Is “video game addiction” a real thing? I’m afraid my teenage son might have it because he gets really frustrated when we limit his gaming time. Is there any evidence that shows that playing video games has any long-term damage on psychological health? My son’s argument is that we wouldn’t be limiting his time if he was playing basketball or soccer, and he feels that “e-sports” like video games are just as legitimate as other sports. (A university in California has even started offering scholarships for “varsity” video gamers.) Any advice on how to reach a healthy compromise on this topic?
Response by Abby Stanfill, LPC, of Ozark Guidance
Thank you for your question. Video game addiction is not currently a recognized diagnosis but it can have ‘addiction-like’ qualities. Let me assure you there are hundreds of other parents asking and debating these very same questions.
Age-appropriate video games that are played in moderation can actually have some benefits, such as fostering resilience, strengthening problem-solving skills, improving cooperation, and improving hand-eye coordination. Video gaming can be a fun activity for children to engage in and unwind after a day at school. Recent studies even show that children that engage in moderate video gaming tend to be more social and satisfied with life than children who do not play any video games at all.
When video games begin to dominate a child’s life, however, it becomes too much of a good thing. Research shows this can lead to irritability, isolation, a sedentary lifestyle, sleep disturbances, hyperactivity, impulsivity, depression, aggression, difficulty relating to peers, and other negative impacts on mood, behavior, and social interactions. When family relationships and friendships begin to suffer as a result of excessive video gaming, it may be time to put some limits in place.
The good news is that there are some reasonable limits that can be set to still allow your son to engage in video games, yet also encourage physical activity, relational connection, and exposure to nature, all of which are necessary to live a healthy lifestyle.
The American Academy of Pediatrics recommends limiting video games to one hour per day. Children often have a difficult time stopping at the hour mark so in order for them to abide by this guideline you may need some consequences. Natural consequences would be great in situations like this. For example, for every minute they go over an hour, they lose a minute the following day. If you don’t like the idea of video games being played daily, you can designate certain days as ‘non-electronic’ days.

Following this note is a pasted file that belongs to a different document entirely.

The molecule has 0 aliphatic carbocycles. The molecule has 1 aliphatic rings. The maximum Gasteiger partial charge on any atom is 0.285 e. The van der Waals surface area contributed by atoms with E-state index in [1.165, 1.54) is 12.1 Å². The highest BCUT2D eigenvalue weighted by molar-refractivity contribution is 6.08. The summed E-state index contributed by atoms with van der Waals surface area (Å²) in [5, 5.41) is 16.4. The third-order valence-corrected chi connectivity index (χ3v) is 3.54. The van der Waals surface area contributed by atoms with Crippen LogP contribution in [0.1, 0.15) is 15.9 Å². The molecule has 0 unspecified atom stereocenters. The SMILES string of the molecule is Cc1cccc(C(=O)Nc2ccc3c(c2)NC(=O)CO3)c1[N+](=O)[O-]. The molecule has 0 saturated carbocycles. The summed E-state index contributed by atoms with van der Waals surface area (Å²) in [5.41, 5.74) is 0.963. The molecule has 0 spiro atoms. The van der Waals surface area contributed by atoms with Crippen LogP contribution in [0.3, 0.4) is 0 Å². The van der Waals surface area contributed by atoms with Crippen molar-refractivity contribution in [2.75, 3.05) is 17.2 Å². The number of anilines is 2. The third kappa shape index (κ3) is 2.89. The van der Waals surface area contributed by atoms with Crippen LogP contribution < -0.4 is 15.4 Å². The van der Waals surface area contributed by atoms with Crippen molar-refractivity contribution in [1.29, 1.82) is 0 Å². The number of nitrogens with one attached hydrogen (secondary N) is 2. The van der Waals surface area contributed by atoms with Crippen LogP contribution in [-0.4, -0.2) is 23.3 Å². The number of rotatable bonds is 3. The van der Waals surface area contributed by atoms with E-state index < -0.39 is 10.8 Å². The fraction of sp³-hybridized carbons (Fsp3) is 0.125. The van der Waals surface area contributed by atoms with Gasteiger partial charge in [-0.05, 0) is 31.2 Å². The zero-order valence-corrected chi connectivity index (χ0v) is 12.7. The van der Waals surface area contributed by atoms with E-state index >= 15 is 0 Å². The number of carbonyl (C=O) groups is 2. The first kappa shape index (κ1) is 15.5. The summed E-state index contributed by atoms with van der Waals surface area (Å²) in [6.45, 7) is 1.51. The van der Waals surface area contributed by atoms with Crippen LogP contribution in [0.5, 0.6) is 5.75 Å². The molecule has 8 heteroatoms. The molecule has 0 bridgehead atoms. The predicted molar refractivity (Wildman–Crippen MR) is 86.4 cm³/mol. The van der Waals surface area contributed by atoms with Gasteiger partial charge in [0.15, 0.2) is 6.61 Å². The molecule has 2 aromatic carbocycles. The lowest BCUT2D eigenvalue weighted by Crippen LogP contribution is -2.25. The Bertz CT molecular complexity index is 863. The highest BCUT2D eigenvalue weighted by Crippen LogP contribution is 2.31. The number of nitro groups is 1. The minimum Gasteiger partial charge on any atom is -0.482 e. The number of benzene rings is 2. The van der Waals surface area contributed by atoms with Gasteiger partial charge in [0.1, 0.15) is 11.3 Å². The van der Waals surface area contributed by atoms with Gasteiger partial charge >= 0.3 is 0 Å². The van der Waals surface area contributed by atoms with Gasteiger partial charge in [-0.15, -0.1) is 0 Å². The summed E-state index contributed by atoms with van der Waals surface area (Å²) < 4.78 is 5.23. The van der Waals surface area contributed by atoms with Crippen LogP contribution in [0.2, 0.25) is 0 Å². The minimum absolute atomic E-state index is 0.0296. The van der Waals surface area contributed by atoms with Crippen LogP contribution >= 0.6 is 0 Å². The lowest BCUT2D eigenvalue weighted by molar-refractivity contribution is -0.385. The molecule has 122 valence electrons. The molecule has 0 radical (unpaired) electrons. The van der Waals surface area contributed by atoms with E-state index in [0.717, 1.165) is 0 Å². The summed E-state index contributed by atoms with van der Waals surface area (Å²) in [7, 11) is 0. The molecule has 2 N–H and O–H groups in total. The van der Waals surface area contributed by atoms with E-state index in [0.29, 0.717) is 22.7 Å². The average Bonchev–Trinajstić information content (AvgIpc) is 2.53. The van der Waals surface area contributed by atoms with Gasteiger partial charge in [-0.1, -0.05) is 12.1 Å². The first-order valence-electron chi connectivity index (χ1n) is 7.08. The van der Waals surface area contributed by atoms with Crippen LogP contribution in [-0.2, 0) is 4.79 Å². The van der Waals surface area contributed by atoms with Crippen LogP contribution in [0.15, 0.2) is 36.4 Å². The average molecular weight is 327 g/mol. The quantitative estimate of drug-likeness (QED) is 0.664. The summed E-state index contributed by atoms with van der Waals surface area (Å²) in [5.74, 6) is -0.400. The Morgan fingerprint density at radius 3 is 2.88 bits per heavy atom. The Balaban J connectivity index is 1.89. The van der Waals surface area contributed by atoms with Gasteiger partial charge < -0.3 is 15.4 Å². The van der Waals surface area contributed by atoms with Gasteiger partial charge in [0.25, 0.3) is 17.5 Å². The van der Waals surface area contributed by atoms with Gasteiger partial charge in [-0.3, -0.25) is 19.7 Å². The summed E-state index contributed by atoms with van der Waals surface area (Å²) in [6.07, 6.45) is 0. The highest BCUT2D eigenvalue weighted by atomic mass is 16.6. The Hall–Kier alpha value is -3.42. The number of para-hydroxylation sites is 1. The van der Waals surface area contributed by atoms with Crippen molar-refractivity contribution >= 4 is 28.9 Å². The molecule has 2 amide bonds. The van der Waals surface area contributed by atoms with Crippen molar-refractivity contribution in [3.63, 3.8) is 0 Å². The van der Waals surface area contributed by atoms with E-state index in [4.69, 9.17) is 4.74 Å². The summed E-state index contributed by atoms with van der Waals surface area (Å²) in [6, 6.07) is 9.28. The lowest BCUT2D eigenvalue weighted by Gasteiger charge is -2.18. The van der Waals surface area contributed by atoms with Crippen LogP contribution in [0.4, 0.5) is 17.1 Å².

Time management can be taught by allowing your son to manage his own game time. For example, you can give him a total amount of time for the day or week that he can play video games. He then gets to choose how he wants to use that time. If he doesn’t manage it appropriately (maybe going over the allotted time for the day/week), he loses that privilege the next week.
Additional ideas for limit setting include trading a 30-minute physical activity (known to promote a healthy lifestyle) with 10 minutes of video game time, allowing your son to earn extra game time by completing chores or interacting with family or peers, designating game-free times such as during dinner, or having a video game ‘curfew’.
Lastly, a great tool to help in developing a ‘family media plan’ is found by clicking here on the Healthy Children website. You can create a personalized family media use plan based on your child’s age. This can help you think about goals and rules surrounding video game use and other technology that will align more with your family’s values. Whatever plan you develop, it’s important to communicate the goals, purpose, and consequences in order to establish clear guidelines.
Therapists at Ozark Guidance would be happy to answer your questions and read what’s on your mind. Click here to read more questions and answers in the On Your Mind category. Click the butterfly icon below to fill out an anonymous submission form with your question or concern. The form contains NO identifying information and is designed to give local women an online place to share concerns with a person qualified to offer feedback.
Disclaimer: This RESPONSE does not provide medical advice It is intended for informational purposes only. It is not a substitute for professional medical advice, diagnosis or treatment. Never ignore professional medical advice in seeking treatment because of something you have read on nwaMotherlode or Ozark Guidance websites.